Your browser is no longer supported

For the best possible experience using our website we recommend you upgrade to a newer version or another browser.

Your browser appears to have cookies disabled. For the best experience of this website, please enable cookies in your browser

We'll assume we have your consent to use cookies, for example so you won't need to log in each time you visit our site.
Learn more

Viewpoint: The politics of power

Firms looking to enter the renewable energy sector must tread carefully, says DCT Renewable Energy Projects managing director Bill Shaw

Renewable energy projects currently represent one of the few significant growth opportunities for the civil engineering industry. Even though the prize is there, it will not be won easily.

Both contractors and the developing client base are on a steep learning curve. This is, after all, still a young industry. Renewable energy is a highly politicised industry.

There are major planning issues to address and the social, commercial and environmental impact of a given scheme is often the topic of fierce debate and, not infrequently, of a public inquiry.

“Both contractors and the developing client base are on a steep learning curve. This is, after all, still a young industry.”

Because of the nature of the development, many renewable energy schemes are managed with core skills in high-voltage industry rather than driven by construction-based project management.

During the early stages of a project, project management will be preoccupied with basic issues such as (for a wind farm) the prevailing wind patterns, environmental and community impacts, access to the National Grid and canvassing for high-level political support.

From a long-list of potential projects, the developer will produce a shortlist of the best commercial sites with the highest probability of consent. The developer has still to woo the relevant energy company to obtain a commercial agreement.

Any deal with the energy company will depend on the likely quality of the power supply from the proposed scheme which, in turn, is influenced by the equipment specified.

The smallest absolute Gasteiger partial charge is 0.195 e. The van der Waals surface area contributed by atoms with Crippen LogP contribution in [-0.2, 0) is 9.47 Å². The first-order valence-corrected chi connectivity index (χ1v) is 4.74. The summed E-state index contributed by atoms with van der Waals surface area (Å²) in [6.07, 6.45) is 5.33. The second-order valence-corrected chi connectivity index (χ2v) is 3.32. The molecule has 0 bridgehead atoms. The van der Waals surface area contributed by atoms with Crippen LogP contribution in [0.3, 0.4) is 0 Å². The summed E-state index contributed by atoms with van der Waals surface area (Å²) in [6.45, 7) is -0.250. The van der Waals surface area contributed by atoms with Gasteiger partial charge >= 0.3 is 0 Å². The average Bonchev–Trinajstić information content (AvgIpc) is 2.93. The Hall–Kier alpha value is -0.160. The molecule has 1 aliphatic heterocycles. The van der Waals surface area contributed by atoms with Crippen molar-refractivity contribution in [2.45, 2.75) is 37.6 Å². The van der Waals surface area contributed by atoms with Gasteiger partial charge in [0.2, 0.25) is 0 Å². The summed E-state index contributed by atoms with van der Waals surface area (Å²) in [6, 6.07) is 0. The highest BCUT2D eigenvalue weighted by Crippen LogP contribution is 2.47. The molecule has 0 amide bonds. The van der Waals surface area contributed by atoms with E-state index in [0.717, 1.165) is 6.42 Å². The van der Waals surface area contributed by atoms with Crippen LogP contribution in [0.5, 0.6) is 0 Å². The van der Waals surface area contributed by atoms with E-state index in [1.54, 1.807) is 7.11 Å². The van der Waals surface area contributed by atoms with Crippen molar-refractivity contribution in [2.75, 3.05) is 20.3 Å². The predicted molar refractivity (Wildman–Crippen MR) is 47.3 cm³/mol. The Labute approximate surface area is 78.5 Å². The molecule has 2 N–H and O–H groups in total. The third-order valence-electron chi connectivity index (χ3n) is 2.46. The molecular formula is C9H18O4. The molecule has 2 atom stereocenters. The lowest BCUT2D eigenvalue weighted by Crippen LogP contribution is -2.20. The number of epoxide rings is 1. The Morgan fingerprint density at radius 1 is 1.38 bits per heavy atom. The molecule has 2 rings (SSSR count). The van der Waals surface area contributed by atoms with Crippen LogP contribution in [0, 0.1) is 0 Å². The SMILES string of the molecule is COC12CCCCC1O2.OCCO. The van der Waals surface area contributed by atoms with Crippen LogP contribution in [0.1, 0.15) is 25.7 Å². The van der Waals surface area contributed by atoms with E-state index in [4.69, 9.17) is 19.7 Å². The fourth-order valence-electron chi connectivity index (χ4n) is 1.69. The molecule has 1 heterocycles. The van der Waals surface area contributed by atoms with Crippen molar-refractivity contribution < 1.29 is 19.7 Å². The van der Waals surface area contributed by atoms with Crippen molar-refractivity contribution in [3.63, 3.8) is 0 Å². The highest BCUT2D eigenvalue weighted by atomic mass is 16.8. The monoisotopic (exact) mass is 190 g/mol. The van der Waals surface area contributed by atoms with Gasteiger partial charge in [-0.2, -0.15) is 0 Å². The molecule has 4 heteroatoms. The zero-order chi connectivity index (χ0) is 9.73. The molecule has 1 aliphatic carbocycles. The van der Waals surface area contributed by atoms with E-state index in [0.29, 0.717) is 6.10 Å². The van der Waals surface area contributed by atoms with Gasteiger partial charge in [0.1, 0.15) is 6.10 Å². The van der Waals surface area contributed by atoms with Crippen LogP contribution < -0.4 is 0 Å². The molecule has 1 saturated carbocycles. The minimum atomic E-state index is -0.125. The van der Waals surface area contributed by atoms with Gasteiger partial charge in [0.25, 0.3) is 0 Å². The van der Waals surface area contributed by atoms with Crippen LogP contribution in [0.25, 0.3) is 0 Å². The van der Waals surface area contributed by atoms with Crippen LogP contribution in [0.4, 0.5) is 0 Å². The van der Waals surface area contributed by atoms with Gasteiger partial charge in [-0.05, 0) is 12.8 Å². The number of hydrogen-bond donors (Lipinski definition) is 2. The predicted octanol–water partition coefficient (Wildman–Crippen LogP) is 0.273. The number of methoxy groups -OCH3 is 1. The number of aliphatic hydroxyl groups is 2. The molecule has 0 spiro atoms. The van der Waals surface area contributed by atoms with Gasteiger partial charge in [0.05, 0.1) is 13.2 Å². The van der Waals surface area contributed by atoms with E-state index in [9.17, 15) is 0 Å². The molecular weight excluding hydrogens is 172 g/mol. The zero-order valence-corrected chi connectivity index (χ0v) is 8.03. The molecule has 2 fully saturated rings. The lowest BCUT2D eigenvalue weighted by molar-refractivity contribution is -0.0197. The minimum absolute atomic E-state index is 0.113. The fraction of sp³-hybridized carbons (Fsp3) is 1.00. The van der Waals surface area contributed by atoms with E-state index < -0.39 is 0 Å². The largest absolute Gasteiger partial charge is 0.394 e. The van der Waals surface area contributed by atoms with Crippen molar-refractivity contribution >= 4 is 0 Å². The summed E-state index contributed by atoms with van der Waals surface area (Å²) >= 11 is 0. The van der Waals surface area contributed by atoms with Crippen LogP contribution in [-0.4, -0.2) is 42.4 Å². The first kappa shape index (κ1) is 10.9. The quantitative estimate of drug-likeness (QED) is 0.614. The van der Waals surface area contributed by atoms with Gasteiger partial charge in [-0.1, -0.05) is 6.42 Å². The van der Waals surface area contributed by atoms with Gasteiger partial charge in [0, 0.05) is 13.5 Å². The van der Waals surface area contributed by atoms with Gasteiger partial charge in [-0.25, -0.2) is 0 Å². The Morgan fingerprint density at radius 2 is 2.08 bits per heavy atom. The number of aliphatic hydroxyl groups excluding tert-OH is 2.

“Any deal with the energy company will depend on the likely quality of the power supply from the proposed scheme.”

All this involves a great deal of time and money but not until all these issues have been resolved can the developer mitigate the risks of the planning system. The stakes are huge, and much of the detail is set in stone before the construction team is appointed.

Consequently, instead of risks being identified and eliminated at the earliest opportunity, many risks may be built into the project prior to planning consent.

Planning consent, when granted, always comes with a set of conditions. Sometimes these conditions are so onerous as to threaten the viability of the scheme, even after all the preparatory work.

And while all this is going on, the project leaders are unlikely to have given much thought to the practicalities of the project’s realisation - in other words, its constructability.

“Contractors eager to tap into the burgeoning renewables market need to appreciate the processes required.”

If developers want to navigate their way to a successful outcome, they need to access the knowledge held by the construction specialists at the earliest opportunity.

By the same token, contractors eager to tap into the burgeoning renewables market need to appreciate the processes required to take a scheme from concept through to tender stage.

Those contractors who can develop an understanding of the sector will be well equipped to reconcile the many conflicting imperatives that emerge in the planning and execution of a renewable energy project. And they will be the contractors who win the lion’s share of the work.

  • Bill Shaw is managing director of specialist civil engineering contractor DCT Renewable Energy Projects.

Have your say

You must sign in to make a comment

Please remember that the submission of any material is governed by our Terms and Conditions and by submitting material you confirm your agreement to these Terms and Conditions. Please note comments made online may also be published in the print edition of New Civil Engineer. Links may be included in your comments but HTML is not permitted.